Elections in Belarus do not typically leave much room for surprise. In the fully-fledged autocracy that the country has become since the 1994 ascent to power of Alexander Lukashenka, no ballot has been left to chance. Instead, votes have followed an ever-more refined script that is aimed exclusively at affirming the rule of the country’s strongman and the vertical of power, on which his reign rests. This electoral parody, naturally, has been regularly decried as neither free nor fair by domestic and international monitors. And it has only been consequent that Western leaders and institutions have long denied the “elected” Belarusian leadership the recognition that comes with a democratic mandate.

September 28, 2016 - Joerg Forbrig

The North Korean Embassy in Belarus. Diplomatic symbolism, economic horizons

Belarusian state media recently reported that the head of the Belarusian Foreign Ministry's Asia-Pacific Department, Andreya Grinkevicha, discussed opening a North Korean embassy in Minsk with an official from the Democratic People’s Republic of Korea's foreign ministry. The North Korean official named as Oh Seung-ho was in Belarus on a working visit. The opening of an embassy was mentioned as part of a boarder plan for increased Belarus-North Korea cooperation.

September 27, 2016 - Anthony Rinna

How democracy could become a threat

This piece originally appeared in issue 3-4 of New Eastern Europe . Subscribe now.

September 12, 2016 - Andrzej Poczobut

Existence without life

This piece originally appeared in the current issue of New Eastern Europe. Subscribe now.

On December 8th 1986 at 23:50, in the hospital of a watch factory in the town of Chistopol, Tatar Autonomous Soviet Socialist Republic, Anatoly Marchenko, a Soviet prisoner of conscience, died at the age of 48. He was transferred to this hospital from prison after his health deteriorated dramatically as a result of a hunger strike that he declared in August of the same year and continued for several months. He wrote in his letter, which was published 12 years after his death: “Since August 4th I have been on a hunger strike, demanding a stop to the torture of political prisoners in the Soviet Union and their release.” He was buried unnamed under number 646.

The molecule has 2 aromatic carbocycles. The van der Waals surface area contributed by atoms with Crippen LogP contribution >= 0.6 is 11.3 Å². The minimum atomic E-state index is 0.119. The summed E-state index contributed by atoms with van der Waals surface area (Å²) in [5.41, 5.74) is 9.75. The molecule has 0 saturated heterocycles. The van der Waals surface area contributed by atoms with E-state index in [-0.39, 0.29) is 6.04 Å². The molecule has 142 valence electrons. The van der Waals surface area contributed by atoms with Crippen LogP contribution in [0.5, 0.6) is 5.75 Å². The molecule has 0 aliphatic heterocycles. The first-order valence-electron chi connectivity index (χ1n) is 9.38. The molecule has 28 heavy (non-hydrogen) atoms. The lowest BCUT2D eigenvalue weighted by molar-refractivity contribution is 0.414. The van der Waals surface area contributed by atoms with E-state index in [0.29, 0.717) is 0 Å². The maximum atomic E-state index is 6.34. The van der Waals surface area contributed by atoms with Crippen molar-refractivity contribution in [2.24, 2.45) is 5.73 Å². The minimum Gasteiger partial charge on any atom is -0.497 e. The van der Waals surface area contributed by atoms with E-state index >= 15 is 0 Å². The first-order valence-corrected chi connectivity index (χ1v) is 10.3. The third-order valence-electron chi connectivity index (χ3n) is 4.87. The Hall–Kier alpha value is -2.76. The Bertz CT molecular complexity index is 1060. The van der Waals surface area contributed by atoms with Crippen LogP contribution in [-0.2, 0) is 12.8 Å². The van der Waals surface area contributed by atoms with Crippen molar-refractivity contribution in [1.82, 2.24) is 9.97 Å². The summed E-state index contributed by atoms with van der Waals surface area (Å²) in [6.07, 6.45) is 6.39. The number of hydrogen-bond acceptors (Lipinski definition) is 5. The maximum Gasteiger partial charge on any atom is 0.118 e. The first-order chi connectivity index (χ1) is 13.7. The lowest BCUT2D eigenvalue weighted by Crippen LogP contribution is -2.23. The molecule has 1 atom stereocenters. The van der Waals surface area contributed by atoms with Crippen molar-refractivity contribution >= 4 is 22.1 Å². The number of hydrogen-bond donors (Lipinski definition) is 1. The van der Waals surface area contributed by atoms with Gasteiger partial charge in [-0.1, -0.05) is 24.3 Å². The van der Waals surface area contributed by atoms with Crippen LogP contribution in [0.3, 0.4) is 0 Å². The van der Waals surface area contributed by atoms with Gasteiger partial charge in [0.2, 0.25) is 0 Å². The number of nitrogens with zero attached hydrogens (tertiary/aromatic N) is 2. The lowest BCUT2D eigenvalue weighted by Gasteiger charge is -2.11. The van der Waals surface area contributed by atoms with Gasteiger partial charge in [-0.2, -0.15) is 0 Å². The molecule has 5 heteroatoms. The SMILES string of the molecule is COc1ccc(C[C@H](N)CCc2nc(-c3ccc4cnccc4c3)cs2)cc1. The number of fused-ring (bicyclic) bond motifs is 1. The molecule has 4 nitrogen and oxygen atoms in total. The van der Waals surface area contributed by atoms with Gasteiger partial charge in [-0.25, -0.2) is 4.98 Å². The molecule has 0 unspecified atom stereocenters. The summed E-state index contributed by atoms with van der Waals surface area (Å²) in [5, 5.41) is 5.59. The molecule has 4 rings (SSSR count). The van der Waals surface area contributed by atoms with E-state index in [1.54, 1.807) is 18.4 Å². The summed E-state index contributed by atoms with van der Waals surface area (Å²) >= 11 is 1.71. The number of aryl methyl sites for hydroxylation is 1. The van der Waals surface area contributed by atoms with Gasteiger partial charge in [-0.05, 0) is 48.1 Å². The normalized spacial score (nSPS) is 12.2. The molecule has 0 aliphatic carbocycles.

September 8, 2016 - Andrei Sannikov

Invisible People of Belarus

Belarus, located in the far-flung reaches of Eastern Europe is the last dictatorship on the continent. When you walk the streets, you have a feeling that you are on a movie set. Everything is extremely clean and organised, the grass is always clean-cut, and the architecture glitzy and reflecting perfectionism. It does make you wonder exactly what may be hiding behind this facade. 

June 17, 2016 - Jadwiga Brontē

Belarus. The two hidden mechanisms of media censorship

The Freedom of the Press ranking recently published by Freedom House has found Belarus’ media environment to be Europe’s most restrictive. The ranking placed Belarus as 192nd out of 199 countries and territories within the “worst of the worst” category. These results suggest that media freedom in Belarus has neither been influenced by the country’s recent improvements in its relations with the West nor by the rapid spread of digital technologies. Some of the business community’s representatives have been unsatisfied with the ranking’s results, which call for a deeper reflection on the hidden mechanisms of control that afflict Belarusian media.

May 18, 2016 - Ales Herasimenka